As we take a seat in a room filled with canvases and sculpted artwork of all sizes, he shares his origin story.
‘When I was in uni,’ he begins. ‘My friend suggested I take an art course to fill my credits, so I took his advice. But not because I had any interest in art. Rather, it was because he said the course was taught in a dim-lit lecture hall where they showed slides – and that if I wanted to, I could sleep. And that sounded great to me!’ he laughs.
This was the first random moment that, in the grand scheme of things, planted the seed for what was to come.
A few years later, Irving went to the USA for a holiday – and made another impromptu decision that would soon change his life.
‘At the end of my trip, I had $1,000 spending money left over. So I thought, why not buy something with it? And since artwork was being sold on every street corner in New York, that’s what I chose.’
Finding the happy medium
Armed with his new-found knowledge of certain artists like Salvador Dali and Marc Chagall – thanks to his art course – Irving ended up buying ‘a few things’ on those New York streets.
His plan? To come back to Australia and sell them.
How? And to who? He had no idea.
So he started approaching other art dealers, and from there, discovered a love for the secondary art market. And that’s where he’s stayed ever since.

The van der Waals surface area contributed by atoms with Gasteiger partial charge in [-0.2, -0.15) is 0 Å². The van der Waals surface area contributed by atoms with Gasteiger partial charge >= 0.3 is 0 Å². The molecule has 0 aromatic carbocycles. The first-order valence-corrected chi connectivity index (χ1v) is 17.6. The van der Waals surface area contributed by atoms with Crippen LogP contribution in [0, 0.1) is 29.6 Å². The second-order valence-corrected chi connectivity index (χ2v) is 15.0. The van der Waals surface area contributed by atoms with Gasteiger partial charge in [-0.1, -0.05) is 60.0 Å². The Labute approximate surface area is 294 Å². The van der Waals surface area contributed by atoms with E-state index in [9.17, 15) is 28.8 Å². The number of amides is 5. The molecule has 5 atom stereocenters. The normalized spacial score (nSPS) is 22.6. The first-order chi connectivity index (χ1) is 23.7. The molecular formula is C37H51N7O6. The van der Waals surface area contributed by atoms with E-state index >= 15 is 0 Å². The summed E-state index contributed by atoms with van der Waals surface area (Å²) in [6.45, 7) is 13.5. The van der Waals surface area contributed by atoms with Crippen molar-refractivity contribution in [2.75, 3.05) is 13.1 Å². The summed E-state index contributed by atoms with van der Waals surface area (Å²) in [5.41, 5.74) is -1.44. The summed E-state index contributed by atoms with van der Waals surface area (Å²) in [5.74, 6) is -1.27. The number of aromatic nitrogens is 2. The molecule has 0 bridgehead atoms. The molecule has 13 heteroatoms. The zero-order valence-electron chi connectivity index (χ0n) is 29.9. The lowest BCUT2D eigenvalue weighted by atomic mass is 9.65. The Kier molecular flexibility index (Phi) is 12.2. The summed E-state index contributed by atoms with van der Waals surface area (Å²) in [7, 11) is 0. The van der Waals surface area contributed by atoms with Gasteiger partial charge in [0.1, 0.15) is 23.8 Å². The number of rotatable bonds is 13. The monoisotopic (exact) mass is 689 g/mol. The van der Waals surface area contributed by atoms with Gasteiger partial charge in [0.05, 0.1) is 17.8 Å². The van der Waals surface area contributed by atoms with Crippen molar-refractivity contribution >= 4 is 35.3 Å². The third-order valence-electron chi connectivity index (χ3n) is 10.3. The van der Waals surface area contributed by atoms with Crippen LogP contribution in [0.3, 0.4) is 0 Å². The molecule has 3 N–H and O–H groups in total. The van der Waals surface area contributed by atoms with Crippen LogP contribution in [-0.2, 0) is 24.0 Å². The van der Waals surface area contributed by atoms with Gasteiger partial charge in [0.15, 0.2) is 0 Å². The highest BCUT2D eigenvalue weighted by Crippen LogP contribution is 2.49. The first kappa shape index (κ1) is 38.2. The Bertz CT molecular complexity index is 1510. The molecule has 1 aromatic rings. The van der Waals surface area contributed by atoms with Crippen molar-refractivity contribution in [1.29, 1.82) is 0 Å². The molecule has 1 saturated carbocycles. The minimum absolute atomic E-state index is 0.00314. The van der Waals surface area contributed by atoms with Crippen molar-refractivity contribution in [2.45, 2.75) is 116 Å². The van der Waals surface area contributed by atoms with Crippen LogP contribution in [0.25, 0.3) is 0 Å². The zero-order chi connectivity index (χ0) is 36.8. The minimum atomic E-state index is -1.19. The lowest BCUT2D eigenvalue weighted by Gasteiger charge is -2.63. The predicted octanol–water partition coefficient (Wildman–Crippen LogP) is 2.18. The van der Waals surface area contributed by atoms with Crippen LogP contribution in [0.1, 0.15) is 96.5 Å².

To Irving, pre-owned work is extremely interesting – and sometimes, rich with history.
‘You know all those works that come up for sale in major auction houses both in Australia and overseas, like Sotheby’s and Christie’s? They’ve all been owned before and there’s no stigma attached to that.
‘In fact, it’s better,’ he adds. ‘Because the work has a provenance: who owned it, where it came from, which important collection it’s been in – and buyers appreciate that. There’s a story.’
Although Irving started off by selling international artists’ works, he soon switched his focus to Australian art due to the demand. Most of the art in his collection today is by Aussie artists who have exhibited in state galleries, and who were finalists or winners of the Archibald Prize.
‘Australians tend to only be interested in Australian artwork,’ Irving notes. ‘They just want to support Australian art and artists.’
Getting a sign from above